Rate of Combustion. It is a well-known fact that each pound of fuel is capable of giving out a certain definite amount of heat. Therefore, the more rapid the combustion, the greater the amount of heat produced in a given time. In stationary boilers, where the grate is practically unlimited, the rate of combustion per square foot of grate area per hour varies from 15 to 25 pounds. In locomotives, however, where the grate area is limited, the fuel consumption is much greater, rising at times as high as 200 pounds per square foot of grate area per hour. This rapid combustion results in a great loss of heat and a reduction in the amount of water evaporated per pound of coal. It has been shown that when coal is burned at the rate of 50 pounds per square foot of grate area per hour, 8¼ pounds of water maybe evaporated for each pound of coal. While if the rate of combustion is increased to 180 pounds per square foot of grate area per hour, the evaporation will fall off to about five pounds, a loss of water evaporated per pound of coal of nearly 40 per cent. This loss may be due to a failure of the heating surface to absorb properly the increased volume of heat passing over them, or to the imperfect combustion of the fuel on the grate, or it may be due to a combination of these causes.
The results of experiments show that the lower the rate of combustion the higher will be the efficiency of the furnace, the conclusion being that very high rates of combustion are not desirable and consequently that the grate of a locomotive should be made as large as possible so that exceptionally high rates of combustion will not be necessary.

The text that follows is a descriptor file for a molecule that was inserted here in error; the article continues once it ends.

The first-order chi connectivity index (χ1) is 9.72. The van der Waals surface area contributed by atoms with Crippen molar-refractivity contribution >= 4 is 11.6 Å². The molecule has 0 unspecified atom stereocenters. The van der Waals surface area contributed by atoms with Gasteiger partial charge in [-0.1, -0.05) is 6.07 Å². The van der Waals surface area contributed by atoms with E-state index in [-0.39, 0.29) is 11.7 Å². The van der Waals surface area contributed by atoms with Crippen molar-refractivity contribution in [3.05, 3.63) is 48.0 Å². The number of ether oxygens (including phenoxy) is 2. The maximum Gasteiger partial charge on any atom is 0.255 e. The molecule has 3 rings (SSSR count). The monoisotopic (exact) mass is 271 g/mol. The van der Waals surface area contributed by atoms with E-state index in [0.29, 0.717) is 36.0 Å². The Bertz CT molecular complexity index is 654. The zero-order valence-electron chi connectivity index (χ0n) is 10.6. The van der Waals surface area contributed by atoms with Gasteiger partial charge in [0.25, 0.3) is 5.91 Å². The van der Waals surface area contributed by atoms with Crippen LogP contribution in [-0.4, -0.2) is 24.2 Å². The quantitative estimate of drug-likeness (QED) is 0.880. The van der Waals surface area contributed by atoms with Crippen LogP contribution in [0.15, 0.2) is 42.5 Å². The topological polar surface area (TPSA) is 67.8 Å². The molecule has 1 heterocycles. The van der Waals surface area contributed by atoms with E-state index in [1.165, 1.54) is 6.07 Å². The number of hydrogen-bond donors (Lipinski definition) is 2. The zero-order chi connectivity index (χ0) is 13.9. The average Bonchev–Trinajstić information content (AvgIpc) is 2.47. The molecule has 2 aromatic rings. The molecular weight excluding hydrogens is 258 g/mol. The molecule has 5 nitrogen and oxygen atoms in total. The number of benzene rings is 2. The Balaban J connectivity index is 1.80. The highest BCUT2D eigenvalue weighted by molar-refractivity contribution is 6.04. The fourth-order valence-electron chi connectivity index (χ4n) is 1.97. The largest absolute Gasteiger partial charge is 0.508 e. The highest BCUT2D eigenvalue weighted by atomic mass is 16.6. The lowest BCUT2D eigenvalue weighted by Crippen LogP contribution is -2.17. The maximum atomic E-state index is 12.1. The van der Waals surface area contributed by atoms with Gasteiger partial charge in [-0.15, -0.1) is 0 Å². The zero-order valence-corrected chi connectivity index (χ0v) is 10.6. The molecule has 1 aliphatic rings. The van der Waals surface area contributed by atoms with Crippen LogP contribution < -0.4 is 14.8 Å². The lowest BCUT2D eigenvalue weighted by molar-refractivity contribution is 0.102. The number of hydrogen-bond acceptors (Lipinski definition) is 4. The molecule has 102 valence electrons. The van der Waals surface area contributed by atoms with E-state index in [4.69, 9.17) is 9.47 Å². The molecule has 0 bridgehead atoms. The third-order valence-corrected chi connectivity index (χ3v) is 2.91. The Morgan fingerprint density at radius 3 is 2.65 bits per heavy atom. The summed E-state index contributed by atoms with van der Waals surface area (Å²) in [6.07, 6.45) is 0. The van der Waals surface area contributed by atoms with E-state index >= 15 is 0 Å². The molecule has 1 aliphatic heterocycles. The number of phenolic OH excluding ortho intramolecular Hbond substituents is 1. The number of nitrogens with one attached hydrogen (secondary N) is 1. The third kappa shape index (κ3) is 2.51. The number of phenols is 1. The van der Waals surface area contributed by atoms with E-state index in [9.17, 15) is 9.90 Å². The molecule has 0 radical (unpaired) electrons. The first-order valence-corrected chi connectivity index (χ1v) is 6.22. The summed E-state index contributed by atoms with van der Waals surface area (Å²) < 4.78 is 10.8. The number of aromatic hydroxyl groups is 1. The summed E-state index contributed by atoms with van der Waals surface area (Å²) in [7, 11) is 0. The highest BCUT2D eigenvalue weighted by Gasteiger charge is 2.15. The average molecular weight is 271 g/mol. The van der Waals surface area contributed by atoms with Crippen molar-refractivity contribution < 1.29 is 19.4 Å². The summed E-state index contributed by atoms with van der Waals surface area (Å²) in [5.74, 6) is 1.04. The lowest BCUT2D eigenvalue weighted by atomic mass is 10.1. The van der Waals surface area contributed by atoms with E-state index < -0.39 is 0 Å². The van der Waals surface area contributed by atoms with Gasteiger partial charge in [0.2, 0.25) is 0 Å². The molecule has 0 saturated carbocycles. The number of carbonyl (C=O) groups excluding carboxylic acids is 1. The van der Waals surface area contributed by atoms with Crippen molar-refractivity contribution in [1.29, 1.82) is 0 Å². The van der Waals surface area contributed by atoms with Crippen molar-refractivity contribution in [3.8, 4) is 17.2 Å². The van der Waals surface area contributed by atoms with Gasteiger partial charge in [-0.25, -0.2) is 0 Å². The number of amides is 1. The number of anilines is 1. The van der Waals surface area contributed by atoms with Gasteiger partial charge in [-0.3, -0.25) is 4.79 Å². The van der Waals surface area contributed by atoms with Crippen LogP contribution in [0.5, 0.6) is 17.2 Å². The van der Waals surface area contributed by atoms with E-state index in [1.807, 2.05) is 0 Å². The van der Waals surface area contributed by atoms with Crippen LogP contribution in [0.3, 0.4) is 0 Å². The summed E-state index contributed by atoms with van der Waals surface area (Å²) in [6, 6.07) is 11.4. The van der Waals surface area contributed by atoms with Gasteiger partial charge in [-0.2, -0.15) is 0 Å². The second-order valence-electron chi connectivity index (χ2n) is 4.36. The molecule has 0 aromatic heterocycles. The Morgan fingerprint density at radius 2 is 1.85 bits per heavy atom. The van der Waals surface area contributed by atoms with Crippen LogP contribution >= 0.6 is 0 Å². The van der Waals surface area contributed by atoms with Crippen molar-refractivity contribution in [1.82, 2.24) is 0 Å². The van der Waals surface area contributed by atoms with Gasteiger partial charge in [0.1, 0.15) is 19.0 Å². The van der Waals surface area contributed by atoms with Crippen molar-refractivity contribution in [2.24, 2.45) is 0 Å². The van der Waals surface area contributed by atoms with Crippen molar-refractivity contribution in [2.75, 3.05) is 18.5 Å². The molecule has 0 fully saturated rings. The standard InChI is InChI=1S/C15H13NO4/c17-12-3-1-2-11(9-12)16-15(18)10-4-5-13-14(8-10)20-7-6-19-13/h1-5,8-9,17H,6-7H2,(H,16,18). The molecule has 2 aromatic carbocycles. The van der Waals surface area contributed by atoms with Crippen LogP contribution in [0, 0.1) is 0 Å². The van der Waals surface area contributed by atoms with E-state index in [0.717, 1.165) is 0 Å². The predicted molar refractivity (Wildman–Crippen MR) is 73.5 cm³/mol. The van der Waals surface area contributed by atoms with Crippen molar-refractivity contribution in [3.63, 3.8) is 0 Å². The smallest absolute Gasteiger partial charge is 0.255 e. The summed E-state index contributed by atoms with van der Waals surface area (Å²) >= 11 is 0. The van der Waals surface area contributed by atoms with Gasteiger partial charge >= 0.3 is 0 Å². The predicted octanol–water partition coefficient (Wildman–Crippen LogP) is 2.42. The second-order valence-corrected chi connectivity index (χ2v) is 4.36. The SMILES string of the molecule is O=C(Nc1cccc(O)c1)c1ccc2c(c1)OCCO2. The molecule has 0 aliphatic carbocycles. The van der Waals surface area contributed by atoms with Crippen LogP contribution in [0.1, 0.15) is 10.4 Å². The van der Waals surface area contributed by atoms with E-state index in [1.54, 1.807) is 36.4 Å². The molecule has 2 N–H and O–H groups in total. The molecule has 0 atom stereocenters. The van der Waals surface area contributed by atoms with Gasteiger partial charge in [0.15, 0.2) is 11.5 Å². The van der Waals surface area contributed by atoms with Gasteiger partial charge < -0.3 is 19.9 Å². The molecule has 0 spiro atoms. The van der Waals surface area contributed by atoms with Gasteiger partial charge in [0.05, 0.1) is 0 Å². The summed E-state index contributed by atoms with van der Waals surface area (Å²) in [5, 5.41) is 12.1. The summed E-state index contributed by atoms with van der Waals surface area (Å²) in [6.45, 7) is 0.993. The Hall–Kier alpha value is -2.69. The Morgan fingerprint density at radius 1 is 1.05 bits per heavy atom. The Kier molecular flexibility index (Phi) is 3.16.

With high rates of combustion, the loss by sparks is very serious and may equal in value all of the losses occurring at the grate. Fig. 57 is a diagram representing the losses that occur, due to an increase in the rate of combustion. The line a b illustrates graphically the amount of water evaporated per pound of coal for the various rates of combustion. Thus, with a rate of 50 pounds per square foot of grate area per hour, 8¼ pounds of water are evaporated. When the rate of combustion is raised to 175 pounds, only about 5 1/3 pounds of water are evaporated. It is thus seen that the efficiency of the locomotive from the standpoint of water evaporated per pound of coal decreases as the rate of combustion per square foot of grate area increases. If it could be assumed that the heat developed in the furnace would be absorbed with the same degree of completeness for all rates of combustion, the evaporation would rise to the line a c. If, in addition to this, it could be assumed that there were no spark losses, the evaporation would rise to the line a d. Finally, if in addition to these, it could be assumed that there were no losses by the excess admission of air or by incomplete combustion, then the evaporation would remain constant for all rates of combustion and would be represented by the line a e. That is, with the boiler under normal conditions, the area a b c represents the loss occasioned by deficient heating surface; the area a c d represents that caused by spark losses; and the area a d e represents that due to excessive amounts of air and by imperfect combustion.
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